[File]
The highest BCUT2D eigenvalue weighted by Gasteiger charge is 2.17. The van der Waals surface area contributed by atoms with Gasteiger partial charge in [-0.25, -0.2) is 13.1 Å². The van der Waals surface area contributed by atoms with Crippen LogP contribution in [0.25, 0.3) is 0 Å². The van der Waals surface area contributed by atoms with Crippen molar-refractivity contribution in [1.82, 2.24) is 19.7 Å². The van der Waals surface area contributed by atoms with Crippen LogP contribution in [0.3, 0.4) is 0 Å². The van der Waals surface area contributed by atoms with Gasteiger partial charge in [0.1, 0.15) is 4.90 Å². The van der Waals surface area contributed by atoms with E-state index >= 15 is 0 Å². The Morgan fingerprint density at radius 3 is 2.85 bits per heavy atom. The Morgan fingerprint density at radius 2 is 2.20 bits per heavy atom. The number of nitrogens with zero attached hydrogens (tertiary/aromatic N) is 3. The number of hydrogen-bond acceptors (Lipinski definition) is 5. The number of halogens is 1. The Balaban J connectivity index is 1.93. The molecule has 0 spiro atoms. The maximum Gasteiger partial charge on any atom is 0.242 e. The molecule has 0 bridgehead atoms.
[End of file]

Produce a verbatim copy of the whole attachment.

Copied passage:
The highest BCUT2D eigenvalue weighted by Gasteiger charge is 2.17. The van der Waals surface area contributed by atoms with Gasteiger partial charge in [-0.25, -0.2) is 13.1 Å². The van der Waals surface area contributed by atoms with Crippen LogP contribution in [0.25, 0.3) is 0 Å². The van der Waals surface area contributed by atoms with Crippen molar-refractivity contribution in [1.82, 2.24) is 19.7 Å². The van der Waals surface area contributed by atoms with Crippen LogP contribution in [0.3, 0.4) is 0 Å². The van der Waals surface area contributed by atoms with Gasteiger partial charge in [0.1, 0.15) is 4.90 Å². The van der Waals surface area contributed by atoms with E-state index >= 15 is 0 Å². The Morgan fingerprint density at radius 3 is 2.85 bits per heavy atom. The Morgan fingerprint density at radius 2 is 2.20 bits per heavy atom. The number of nitrogens with zero attached hydrogens (tertiary/aromatic N) is 3. The number of hydrogen-bond acceptors (Lipinski definition) is 5. The number of halogens is 1. The Balaban J connectivity index is 1.93. The molecule has 0 spiro atoms. The maximum Gasteiger partial charge on any atom is 0.242 e. The molecule has 0 bridgehead atoms.